Globalization, as we currently understand it, is shaped by capitalism. This is an important point to emphasize: there are potentially many different types of globalization, whereby the world could be organized according to a multiplicity of different ways. For example, consider a type of communist globalization, whereby there is a one-world government and some type of socialist redistribution and production of goods. The type of globalization we live in, however, is determined by the flow of capital, the transit of goods from one part of the world to the other. It is largely controlled by private industries, who seek cheap work and labor forces, so in order to turn a profit.
As Rothenberg describes this style of globalization in our textbook, it means a »process in which goods and services, including capital, move more freely within and among nations.« (433) Our globalization is above all characterized, following Rothenberg, by the movement of capital. This, of course, has an impact on all our lives, and the negative aspects of this globalization can thus be traced back to the negative aspects of capitalism.
Consider, hypotehtically, that you are in an economically underdeveloped country, say Bangladesh. Recently, foreign companies from the West, such as the United States, have moved their production factories to Bangladesh. For the average member of this community, this could seem like an opportunity for employment. However, from the perspective of global capitalism, this is not an instance of humanitarian aid and development: rather, it is an attempt to capitalize on the lower living standards that have to be paid to workers in the developing world as opposed to the industrial and post-industrial, digital world.
Consider this same factory movement from a perspective, say an American perspective. You are a laborer with no other qualifications, who has worked at the factory that has been moved to Bangladesh. You are now without work, unable to secure employment. The company has moved because it can create a greater bottom line by paying less to workers.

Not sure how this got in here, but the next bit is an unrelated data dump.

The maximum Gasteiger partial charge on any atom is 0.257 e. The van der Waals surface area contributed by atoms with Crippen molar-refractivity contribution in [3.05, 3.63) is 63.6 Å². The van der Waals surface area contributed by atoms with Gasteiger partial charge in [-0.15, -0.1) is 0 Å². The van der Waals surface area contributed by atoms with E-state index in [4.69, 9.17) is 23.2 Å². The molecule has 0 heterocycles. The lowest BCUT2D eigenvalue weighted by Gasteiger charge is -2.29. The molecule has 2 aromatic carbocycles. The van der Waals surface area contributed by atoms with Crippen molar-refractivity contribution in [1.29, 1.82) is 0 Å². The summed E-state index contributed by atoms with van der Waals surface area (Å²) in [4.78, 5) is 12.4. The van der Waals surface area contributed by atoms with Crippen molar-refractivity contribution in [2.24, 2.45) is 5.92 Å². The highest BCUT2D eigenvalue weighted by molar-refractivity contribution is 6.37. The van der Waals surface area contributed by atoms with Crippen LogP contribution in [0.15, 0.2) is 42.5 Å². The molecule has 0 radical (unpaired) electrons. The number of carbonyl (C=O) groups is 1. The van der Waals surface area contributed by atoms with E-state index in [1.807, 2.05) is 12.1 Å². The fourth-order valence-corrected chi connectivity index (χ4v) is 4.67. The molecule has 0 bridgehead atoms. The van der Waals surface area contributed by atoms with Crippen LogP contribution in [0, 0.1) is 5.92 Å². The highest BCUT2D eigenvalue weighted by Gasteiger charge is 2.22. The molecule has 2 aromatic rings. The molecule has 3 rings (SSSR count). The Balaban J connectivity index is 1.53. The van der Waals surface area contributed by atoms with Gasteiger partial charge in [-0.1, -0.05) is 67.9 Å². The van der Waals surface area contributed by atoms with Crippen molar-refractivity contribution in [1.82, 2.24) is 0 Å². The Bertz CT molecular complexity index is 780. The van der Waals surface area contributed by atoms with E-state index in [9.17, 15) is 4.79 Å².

Global capitalism allows for this movement of labor power, since the very structure of our globalization is based on the free-flow of capital. In other words, the foundation of this globalization is not some type of notion of universal human rights, or the crossing of borders in an almost cosmopolitan way. Just consider how difficult it is to board a plane in the contemporary age – the endless security checks, the long lines, the hassles – and compare this to the free flow of goods and labor that marks globalization.
It becomes clear from this comparison that globalization structured along the lines of capital is not meant to improve individual lives, but instead make trade, production and profit more viable. This can be seen in the examples given above: the underdeveloped world becomes a source for cheap labor, helping ensure higher profits. The places where such work used to be done have evaporated into ghost towns, such as the famous example of Detroit. Globalization in its capitalistic form thus aggravates problems of racism (divisions between countries) and poverty, both in terms of taking advantage of cheap labor and taking away jobs from developed countries.
These critiques of globalization, in the context of the different types of globalization that may exist is therefore not a criticism globalization itself. Instead, it is a criticism of the type of globalization that is being carried out. The question is as follows: is not grounding our vision of globalization in capitalism a rejection of a more humane form of globalization, one that really takes the community of individuals as its primary goal? Through the economic hardships produced by globalization, it becomes clear that globalization is at its base an ethical question.
Rothenberg, Paula S. Beyond Borders: Thinking Critically About Global Issues. New York: Worth, 1995.